A resident of the Robben Island prison Mandela speaks frankly about his incarceration and the treatment he received. While the meals were poor and the sanitary conditions less than ideal, I expected severe beatings and horrendous treatment at the hands of guards and wardens to pepper the narrative. However, Mandela was seen as an advocate for his fellow prisoners and earned the respect of the white prison hierarchy, to the point that he was given special treatment when presenting concerns to the prison authorities. His imprisonment became a political soapbox and many people from all corners of the world came to see him and listen to his views, though nothing changed. While the outside world continued to speak out against apartheid and issued sanctions, politics within the country sought to strengthen the racially divisive movement under a number of leaders, culminating in P.W. Botha, perhaps its most ruthless Afrikaner leader. However, as Mandela presents in the latter portion of the narrative, Botha readily met with Mandela and heard his complaints. Mandela continued to espouse equality and fought against apartheid, though Botha gave only lip service to these concerns. As the world began to shift toward the end of the 1980s, South Africa’s apartheid views seemed to dissipate when Botha stepped down and F.W. de Klerk became prime minister. Under de Klerk, Mandela’s sentence came to an end and he was able to leave Robben Island, completing the long and sordid walk to freedom.

    Mandela is able to use the last dozen or so chapters to speak of this freedom and the changes that came to pass, though there was surely many hurdles to overcome and much reconciliation that needed to take place. Mandela advocated for free and open elections, even while de Klerk sought an outright veto over any legislation for the Afrikaners. Push came to shove and the racial divide led to more murders, increased resentment, and added pressure on Mandela and the ANC to prove that they could act within political means and not turn to guns. Mandela speaks frankly, though never stops pushing for talk over bullet to solve the issue. By the time the first open national election came to pass in 1994, Mandela was able to rise to the role of President of the South African Republic, the ultimate gift after decades of oppression.

    Some who saw that I was reading this jumped immediately onto Mandela’s being a communist (as though that were a poisoned moniker) and a terrorist. Both of these sentiments are true in their textbook form, though the flavour in which they were presented makes them seem horrid and worthy of vilification. To those people, who prefer to talk of peaceful whites and raping blacks (I kid you not), I can only offer pity as they allow ignorance to ferment inside their minds. It also shows that they have no interest in engaging in an intellectual conversation on Mandela or the apartheid era in South Africa. Mandela’s upbringing was very much one of social equality for all and his interest in Marxist views fuelled a passion to see equality for every man, woman, and child within South Africa, irregardless of the colour of their skin or background. His terrorist leanings were borne out of a need to bring about needed change. I neither condemn or condone these actions, but I do see some rationale, as Mandela spoke of wanting to emulate Gandhi’s protest in India. However, while the British were a sensible people with a democratic political system that permitted all to vote, South Africa would never allow blacks to have a political voice, thereby keeping them from ever bringing about change in a parliamentary means. Mandela spoke of two Americans coming to see him in prison, pushing the idea of Martin Luther King’s triumphs in America without ever needing to promote violence. Again, Mandela spoke of how the US Constitution entrenched equal rights within the document and King was only trying to promote these sentiments in the racist south. So, while he was a terrorist in the textbook sense, one might wonder if it was for a good cause. Of course, that will not quell the views of those who are cemented into a hatred that could include burning crosses or half-truths, but then again, some people’s ignorance comes from indoctrination and a refusal to expand their knowledge.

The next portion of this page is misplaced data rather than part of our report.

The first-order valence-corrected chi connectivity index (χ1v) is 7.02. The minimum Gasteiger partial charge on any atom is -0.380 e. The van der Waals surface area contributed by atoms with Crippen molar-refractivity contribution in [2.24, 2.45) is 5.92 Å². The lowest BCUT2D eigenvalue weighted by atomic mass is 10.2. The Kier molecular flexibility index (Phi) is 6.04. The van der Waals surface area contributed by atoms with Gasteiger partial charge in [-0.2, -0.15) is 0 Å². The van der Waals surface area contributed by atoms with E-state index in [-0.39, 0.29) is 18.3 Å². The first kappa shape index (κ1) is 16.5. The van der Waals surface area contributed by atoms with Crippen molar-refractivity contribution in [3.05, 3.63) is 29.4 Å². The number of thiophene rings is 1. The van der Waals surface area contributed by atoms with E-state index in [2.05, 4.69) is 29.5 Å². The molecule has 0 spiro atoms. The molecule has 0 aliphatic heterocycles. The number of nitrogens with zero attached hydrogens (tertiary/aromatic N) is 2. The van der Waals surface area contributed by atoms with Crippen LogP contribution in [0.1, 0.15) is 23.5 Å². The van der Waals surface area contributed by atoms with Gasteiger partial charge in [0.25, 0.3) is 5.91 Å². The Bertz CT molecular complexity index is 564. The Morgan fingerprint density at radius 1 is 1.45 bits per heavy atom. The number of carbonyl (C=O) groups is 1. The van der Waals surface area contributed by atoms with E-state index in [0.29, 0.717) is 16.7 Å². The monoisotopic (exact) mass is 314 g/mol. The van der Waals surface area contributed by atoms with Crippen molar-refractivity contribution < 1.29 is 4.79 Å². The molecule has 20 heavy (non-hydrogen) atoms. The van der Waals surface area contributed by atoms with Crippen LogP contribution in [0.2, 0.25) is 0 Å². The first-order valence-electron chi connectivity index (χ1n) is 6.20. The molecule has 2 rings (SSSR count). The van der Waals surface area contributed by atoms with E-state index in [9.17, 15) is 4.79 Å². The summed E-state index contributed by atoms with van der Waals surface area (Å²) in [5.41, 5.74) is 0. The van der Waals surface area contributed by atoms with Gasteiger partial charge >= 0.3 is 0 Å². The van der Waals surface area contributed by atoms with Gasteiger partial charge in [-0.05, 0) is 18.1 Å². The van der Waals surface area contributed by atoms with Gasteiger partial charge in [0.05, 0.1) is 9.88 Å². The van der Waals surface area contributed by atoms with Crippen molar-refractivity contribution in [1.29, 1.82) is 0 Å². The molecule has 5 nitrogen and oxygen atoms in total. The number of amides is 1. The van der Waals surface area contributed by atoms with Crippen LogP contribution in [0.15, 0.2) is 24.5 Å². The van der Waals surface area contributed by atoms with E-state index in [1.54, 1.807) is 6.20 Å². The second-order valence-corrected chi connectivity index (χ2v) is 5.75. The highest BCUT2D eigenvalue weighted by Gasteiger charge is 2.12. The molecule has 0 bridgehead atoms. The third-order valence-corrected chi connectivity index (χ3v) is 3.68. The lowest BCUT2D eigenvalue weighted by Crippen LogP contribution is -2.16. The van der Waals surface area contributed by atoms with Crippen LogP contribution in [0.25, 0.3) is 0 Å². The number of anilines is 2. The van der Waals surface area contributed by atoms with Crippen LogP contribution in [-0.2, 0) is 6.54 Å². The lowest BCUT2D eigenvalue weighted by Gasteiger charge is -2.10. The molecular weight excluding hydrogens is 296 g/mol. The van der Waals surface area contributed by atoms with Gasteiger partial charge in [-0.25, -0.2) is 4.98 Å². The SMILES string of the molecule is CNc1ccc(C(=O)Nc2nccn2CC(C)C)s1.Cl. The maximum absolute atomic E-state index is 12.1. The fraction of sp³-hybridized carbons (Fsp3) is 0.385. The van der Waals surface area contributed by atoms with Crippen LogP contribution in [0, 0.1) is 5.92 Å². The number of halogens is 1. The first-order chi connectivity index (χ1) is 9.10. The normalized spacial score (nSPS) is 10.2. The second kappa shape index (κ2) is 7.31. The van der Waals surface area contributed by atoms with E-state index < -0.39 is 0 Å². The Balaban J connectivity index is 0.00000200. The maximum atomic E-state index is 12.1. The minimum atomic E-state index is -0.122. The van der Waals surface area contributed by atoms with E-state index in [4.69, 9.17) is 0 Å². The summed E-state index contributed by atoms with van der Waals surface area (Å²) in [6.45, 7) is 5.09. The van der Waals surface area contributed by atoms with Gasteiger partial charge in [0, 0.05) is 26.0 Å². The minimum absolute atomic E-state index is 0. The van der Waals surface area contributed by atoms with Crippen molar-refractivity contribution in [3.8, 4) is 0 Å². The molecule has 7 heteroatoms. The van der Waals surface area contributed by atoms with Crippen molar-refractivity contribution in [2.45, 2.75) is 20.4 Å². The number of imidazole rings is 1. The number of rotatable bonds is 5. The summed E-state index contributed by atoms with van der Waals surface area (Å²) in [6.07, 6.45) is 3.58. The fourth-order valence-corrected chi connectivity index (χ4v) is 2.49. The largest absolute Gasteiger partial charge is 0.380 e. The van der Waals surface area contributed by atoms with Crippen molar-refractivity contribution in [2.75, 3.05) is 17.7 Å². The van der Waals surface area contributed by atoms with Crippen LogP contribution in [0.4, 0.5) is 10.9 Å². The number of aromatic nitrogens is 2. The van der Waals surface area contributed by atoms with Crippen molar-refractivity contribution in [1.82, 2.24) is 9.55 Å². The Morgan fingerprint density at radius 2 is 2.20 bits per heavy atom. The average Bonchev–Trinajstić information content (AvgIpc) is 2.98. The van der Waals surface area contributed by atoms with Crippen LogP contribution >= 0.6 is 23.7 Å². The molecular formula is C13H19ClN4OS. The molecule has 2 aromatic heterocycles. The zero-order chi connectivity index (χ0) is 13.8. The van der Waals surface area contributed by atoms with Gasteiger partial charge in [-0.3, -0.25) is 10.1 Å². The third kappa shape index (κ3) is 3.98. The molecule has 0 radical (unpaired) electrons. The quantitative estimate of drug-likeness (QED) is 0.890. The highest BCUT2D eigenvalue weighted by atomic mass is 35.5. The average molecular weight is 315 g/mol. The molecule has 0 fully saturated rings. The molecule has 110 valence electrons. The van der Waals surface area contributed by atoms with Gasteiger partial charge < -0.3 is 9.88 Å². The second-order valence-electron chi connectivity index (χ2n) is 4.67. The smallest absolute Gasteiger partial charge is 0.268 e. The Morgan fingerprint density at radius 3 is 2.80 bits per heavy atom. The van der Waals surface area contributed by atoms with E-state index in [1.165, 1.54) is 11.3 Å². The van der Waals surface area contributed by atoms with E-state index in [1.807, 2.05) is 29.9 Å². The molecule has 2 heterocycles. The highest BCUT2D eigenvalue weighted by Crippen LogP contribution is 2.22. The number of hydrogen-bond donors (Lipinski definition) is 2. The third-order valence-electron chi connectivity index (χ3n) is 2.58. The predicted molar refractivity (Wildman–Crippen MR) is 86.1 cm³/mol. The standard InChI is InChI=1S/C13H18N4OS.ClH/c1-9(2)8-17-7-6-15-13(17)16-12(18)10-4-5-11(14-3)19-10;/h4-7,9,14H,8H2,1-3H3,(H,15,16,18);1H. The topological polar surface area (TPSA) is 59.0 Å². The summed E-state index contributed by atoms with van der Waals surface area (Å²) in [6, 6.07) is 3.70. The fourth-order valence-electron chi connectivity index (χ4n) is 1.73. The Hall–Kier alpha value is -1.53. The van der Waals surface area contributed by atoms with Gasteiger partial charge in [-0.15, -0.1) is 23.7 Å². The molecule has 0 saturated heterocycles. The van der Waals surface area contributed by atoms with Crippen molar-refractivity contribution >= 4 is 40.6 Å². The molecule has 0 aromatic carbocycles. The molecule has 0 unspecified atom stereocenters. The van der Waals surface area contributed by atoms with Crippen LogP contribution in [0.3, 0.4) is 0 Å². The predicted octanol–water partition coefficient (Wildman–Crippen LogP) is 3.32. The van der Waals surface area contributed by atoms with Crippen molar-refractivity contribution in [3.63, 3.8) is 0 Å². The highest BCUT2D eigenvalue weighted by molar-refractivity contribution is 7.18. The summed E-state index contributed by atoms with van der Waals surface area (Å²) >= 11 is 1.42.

Mandela’s crisp delivery is refreshing, especially as he speaks to frankly about these issues. I was drawn into the chapters and found myself begging for more information, even though I was already drowning in all the narrative had to offer. Mandela does not try to make himself look like a martyr or saint, but does not shy away from the evils he felt were developing around him. His love of self, family, and the larger South African state appears throughout. While this was an autobiography, it is balanced and can be called a realistic account, though I would be remiss if I took it as gospel. Mandela pulls no punches, while remaining above the fray and not getting himself stuck in the racial mud slinging that one might expect from someone who was oppressed for so long. He could have penned a powerful piece, highly critical of the government and scathing in its presentation, but by keeping things balanced and free from poisonous rhetoric, the reader is more likely to find pieces they support. The attentive reader will learn how Mandela devised early drafts of this piece and find themselves impressed with his ability to recollect so much. Far from succinct, but laid out perfectly to see the slow development of Mandela’s struggles, the reader will surely appreciate the attention to detail and powerful arguments that pepper this piece from beginning to end.

    Kudos seem to be too small an honour to bestow upon you, Mr. Mandela. I thoroughly enjoyed this piece and while others may criticise me for even considering it, I am happy I took the time to learn about these struggles within South Africa.

    I would encourage anyone who knows of a good book that tells the opposite side of the argument to send me a recommendation. All I ask is that it is well-sourced and a grounded piece that does not spiral into hate speech. I am eager to see apartheid and the white struggle within South Africa, should it exist.

    Like/hate the review? An ever-growing collection of others appears at:
    http://pecheyponderings.wordpress.com/